IMF Survey: Should the IMF have handled the 1990s financial crises differently?
Carstens: The IMF has a solid track record in handling crises. Most of the emerging market economies that it has helped in the last decade—like Brazil, Indonesia, Korea, Mexico, Russia, and Thailand—are back in the capital markets and doing pretty well. Without the IMF, those countries wouldn’t be where they are now. Moreover, the policy initiatives and principles that the IMF has been pushing as a result of its diagnosis of what went wrong, not only in the countries themselves but also in the international financial system, are the right ones and have helped make the international financial system more resilient. These include improving transparency in policymaking and implementation—mostly through the Reports on the Observance of Standards and Codes and the Financial Sector Assessment Programs—and making adjustments in the IMF’s lending instruments. The main message is that the IMF constantly needs to watch for vulnerabilities through its bilateral and multilateral surveillance. But, in the end, there will be crises, no matter what the IMF does. Take, for example, a recent Latin American crisis that stemmed from fraud in the banking sector—something the IMF couldn’t have foreseen or prevented.
IMF Survey: What will be the new sources of growth in the region, and, on the trade front, can it compete effectively with countries like China?
Carstens: In many Latin American countries, the export sector can become a very important engine of growth, but countries first need to make more decisive progress with their structural reforms to become more competitive. When that is done, they will be better positioned to compete with countries like China.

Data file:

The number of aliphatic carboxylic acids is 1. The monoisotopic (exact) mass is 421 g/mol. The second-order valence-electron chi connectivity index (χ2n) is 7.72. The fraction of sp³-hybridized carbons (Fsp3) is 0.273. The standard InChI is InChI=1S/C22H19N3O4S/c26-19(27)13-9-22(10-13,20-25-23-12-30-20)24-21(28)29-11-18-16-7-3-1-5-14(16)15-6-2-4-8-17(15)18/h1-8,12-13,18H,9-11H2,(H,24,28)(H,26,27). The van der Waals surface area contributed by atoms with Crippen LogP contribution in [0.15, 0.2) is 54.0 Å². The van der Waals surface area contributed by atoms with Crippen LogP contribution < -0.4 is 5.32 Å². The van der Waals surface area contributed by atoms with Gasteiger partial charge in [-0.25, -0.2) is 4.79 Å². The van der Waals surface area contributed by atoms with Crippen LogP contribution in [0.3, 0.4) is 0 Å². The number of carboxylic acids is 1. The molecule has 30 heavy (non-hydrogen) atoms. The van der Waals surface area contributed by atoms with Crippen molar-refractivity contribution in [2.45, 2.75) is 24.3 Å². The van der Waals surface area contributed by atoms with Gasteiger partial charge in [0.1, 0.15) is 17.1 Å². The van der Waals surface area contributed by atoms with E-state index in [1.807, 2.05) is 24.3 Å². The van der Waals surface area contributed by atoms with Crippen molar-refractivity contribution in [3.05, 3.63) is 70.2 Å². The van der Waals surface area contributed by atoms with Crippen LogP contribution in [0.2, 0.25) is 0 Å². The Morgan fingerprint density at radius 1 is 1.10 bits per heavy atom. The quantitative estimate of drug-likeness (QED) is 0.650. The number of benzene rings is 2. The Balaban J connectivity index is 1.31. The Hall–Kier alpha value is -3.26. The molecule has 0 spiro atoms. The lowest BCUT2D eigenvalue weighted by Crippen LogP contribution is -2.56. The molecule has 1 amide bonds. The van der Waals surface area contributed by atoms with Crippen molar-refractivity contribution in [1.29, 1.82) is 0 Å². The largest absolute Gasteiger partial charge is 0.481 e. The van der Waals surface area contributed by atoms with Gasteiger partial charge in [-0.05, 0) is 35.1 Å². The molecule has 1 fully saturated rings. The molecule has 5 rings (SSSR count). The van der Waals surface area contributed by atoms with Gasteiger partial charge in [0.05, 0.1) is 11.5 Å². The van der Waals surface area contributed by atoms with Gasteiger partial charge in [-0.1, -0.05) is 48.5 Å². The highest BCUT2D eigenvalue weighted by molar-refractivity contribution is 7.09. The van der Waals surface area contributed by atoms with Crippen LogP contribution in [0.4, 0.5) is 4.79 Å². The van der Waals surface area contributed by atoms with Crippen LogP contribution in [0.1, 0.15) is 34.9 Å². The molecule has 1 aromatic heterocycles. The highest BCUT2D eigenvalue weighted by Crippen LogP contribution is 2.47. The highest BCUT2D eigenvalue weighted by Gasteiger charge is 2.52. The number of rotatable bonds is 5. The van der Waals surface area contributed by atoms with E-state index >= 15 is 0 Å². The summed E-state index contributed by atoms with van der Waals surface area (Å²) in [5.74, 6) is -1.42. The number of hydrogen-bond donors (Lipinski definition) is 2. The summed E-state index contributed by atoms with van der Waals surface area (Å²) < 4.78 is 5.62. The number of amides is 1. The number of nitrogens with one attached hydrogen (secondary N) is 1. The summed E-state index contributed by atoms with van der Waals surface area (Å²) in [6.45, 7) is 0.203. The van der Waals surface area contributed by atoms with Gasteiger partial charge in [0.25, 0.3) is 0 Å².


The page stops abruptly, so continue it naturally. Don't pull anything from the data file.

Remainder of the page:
IMF Survey: What has NAFTA done for Mexico, and can it be translated into a future free trade agreement for the region? Wouldn’t it be better if countries focused on global trade liberalization?
Carstens: A coordinated move toward global trade liberalization would be optimal, but realistically, progress will probably be faster on the regional level. As long as regional openness provides the right incentives and increases access to markets in the region, it will improve welfare. But policymakers need to be sure that they can eventually redirect the regional openness toward a wider opening. NAFTA has been a good example for the region because it has shown that a small emerging market economy such as Mexico can successfully take advantage of open trade with a large industrial economy such as the United States.
IMF Survey: Are you hopeful about the Doha trade round under way?
Carstens: Yes. But it’s like moving a big stone. If the international community can move it even just a few inches, that’s good.
IMF Survey: Turning back to the IMF as an institution, do you think it needs to shift direction at all to keep up with the changing world—with the greater emphasis on financial markets and financial sectors—and the changing international agenda, now heavily focused on reaching the UN Millennium Development Goals?
Carstens: In recent years, the IMF has increased its outreach to financial markets and nongovernmental organizations, resulting in smoother communications and more productive relationships. This should be continued and even stepped up. Second, the IMF should continue to enhance its technical assistance, which, for many countries, is the IMF’s main calling card. Third, the institution has to continuously strive for excellence in two other key activities—surveillance and financial assistance to countries. The bottom line is that the IMF will always need to adapt to new challenges, and I think that we have what it takes to do so.